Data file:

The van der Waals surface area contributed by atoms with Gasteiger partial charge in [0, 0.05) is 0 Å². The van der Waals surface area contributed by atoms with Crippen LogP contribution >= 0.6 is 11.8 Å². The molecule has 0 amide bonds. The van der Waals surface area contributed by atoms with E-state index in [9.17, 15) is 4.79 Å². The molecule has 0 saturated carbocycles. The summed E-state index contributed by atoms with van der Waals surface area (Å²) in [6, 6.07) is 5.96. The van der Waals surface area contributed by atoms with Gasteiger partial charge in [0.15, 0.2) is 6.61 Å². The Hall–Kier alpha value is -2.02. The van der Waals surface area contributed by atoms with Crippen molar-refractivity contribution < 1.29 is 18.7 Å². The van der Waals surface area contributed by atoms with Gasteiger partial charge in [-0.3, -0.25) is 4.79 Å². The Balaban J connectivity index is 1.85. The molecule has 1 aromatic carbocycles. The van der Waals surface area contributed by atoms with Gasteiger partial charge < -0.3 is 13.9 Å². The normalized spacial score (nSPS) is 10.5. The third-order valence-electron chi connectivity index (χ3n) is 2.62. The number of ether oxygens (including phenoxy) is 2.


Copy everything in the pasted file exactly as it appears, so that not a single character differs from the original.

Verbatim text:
The van der Waals surface area contributed by atoms with Gasteiger partial charge in [0, 0.05) is 0 Å². The van der Waals surface area contributed by atoms with Crippen LogP contribution >= 0.6 is 11.8 Å². The molecule has 0 amide bonds. The van der Waals surface area contributed by atoms with E-state index in [9.17, 15) is 4.79 Å². The molecule has 0 saturated carbocycles. The summed E-state index contributed by atoms with van der Waals surface area (Å²) in [6, 6.07) is 5.96. The van der Waals surface area contributed by atoms with Gasteiger partial charge in [0.15, 0.2) is 6.61 Å². The Hall–Kier alpha value is -2.02. The van der Waals surface area contributed by atoms with Crippen molar-refractivity contribution < 1.29 is 18.7 Å². The van der Waals surface area contributed by atoms with Gasteiger partial charge in [-0.3, -0.25) is 4.79 Å². The Balaban J connectivity index is 1.85. The molecule has 1 aromatic carbocycles. The van der Waals surface area contributed by atoms with Gasteiger partial charge < -0.3 is 13.9 Å². The normalized spacial score (nSPS) is 10.5. The third-order valence-electron chi connectivity index (χ3n) is 2.62. The number of ether oxygens (including phenoxy) is 2.